One Sweet Clethra

Clethra has long been one of my favorite plants. I’m a sucker for fragrance and few plants pack more olfactory punch than Summer Sweet (Clethra alnifolia). If you’re a subscriber to my blog then you know that I’ve been breeding shrubs for about eight years now. The first plant introduced out of our breeding program was Summer Wine Ninebark (Physocarpus opulifolius). Since then I’ve introduced two new reblooming Hydrangea called Let’s Dance Moonlight and Let’s Dance Starlight, a compact Hypericum called Sunny Boulevard, Chardonnay Pearls Deutzia, Fine Wine Weigela, Ghost Weigela, and Incrediball Hydrangea. Vanilla Spice™ (Clethra alnifolia ‘Caleb’) is one of our newest introductions and at the moment is only available at wholesale as small liners. If all goes well you will see it at retail in the spring of 2010. Vanilla Spice, like all Clethra, has wonderfully fragrant flowers in late summer. Its foliage is dark, glossy and very attractive. Most remarkably this plant has flowers that are larger than typical. Each flower is roughly 30 to 50% larger than normal.

Vanilla Spice® Clethra

This native beauty is best when planted in a location where you can best enjoy its wonderful fragrance. I like to plant Clethra is large blocks to increase the fragrance potential. Ruby Spice is a special cultivar with reddish-pink flowers, so Vanilla Spice with its white flowers makes a nice companion for this favorite. While white flowers are not as exciting dark pink flowers, I am partial to white flowers. They simply show up better than red in garden, especially in the evening when I am typically in the garden.

Stay tuned, or better yet subscribe to my blog and have it emailed every time I post (Just click here). I will be sharing more new introductions over the next few posts.

Gardening on TV with the Plant Hunter

I just completed a short trip to the East Coast with stops in Rhode Island, Delaware, Pennsylvania and Maryland. The expedition was both interesting and entertaining. I started out in Rhode Island where I was interviewed for the television show Cultivating Life with Sean Conway. It was the first time I met Sean Conway in person so I was pleased to learn that he was more than just a television personality; he’s also an experienced horticulturist, garden designer and nurseryman. Just like me, Sean had a nursery that specialized in rare and hard to find plants. But unlike me, his nursery became a regular destination for magazine editors, authors and style conscious personalities. And unlike me, Sean became a repeat guest on Martha Stewart Living and NBC’s Today show. I, on the other hand, went on to became a guest on Cultivating Life with Sean Conway.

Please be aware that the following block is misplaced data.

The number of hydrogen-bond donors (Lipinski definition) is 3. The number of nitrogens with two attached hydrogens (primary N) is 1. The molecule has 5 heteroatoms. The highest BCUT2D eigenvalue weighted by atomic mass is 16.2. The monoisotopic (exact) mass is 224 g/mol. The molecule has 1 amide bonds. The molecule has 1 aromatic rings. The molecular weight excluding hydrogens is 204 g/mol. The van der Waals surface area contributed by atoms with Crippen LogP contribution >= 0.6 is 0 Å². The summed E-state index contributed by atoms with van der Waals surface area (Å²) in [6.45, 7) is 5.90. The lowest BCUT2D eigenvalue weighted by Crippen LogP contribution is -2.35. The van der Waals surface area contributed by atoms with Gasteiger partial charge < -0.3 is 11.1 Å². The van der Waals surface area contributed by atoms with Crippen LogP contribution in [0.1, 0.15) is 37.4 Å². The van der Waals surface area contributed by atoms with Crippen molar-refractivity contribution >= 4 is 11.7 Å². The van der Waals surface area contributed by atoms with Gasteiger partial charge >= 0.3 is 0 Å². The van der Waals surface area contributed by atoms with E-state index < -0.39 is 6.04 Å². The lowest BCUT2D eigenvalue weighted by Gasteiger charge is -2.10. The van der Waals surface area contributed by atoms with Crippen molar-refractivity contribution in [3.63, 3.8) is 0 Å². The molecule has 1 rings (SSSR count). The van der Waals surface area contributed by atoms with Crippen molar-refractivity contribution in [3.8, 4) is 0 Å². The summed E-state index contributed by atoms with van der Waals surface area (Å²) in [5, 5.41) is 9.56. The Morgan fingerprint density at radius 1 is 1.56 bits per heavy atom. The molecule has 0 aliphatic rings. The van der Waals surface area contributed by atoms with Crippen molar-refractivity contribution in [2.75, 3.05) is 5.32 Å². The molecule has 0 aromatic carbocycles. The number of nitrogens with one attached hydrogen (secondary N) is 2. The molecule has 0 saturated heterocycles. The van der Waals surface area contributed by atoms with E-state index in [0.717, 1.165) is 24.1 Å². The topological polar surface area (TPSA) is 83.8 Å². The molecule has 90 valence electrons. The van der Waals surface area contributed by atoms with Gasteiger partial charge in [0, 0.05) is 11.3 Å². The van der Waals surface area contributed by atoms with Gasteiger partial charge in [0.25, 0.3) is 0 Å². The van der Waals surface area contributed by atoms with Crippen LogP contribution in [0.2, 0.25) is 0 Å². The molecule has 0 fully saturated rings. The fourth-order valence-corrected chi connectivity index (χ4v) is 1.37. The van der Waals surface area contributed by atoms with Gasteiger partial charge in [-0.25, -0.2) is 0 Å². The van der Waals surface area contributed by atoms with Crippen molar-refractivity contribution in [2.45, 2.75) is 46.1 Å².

Being on TV is not new to me. I’ve done numerous television appearances, both locally and nationally. I’ve even appeared all of South Korea’s two television stations, so I can tell you from experience that Cultivating Life is first rate production. Sean and his entire production crew are skilled professionals and it was a pleasure to work with them. In TV Land this is not always the case. During a break, I told Sean about my most memorable television experience. It was a live, 30 minute television show and it did not take long to realize I was in big trouble. Five minutes prior to air the host asked me if I was a Master Gardener. When I responded "No", she touched my shoulder and replied in a low, sympathetic voice “I’m so sorry. Don’t you worry; I won’t mention that on the air.” And then, to make matters worse, about halfway into the show she started calling me Tim Cook. I couldn’t believe it. She continued on and on even while the producer frantically waved a big card board sign reading “His name is Tim Wood!!!” How embarrassing is that?

Anyway – if you want to see a first rate gardening show, check out Cultivating Life with Sean Conway. The show’s not live - it’s taped one year in advance - so you won’t get to see Tim Cook, but if you’re lucky you just might catch Tim Wood.

What's Your favorite Gardening Show? Tell me why.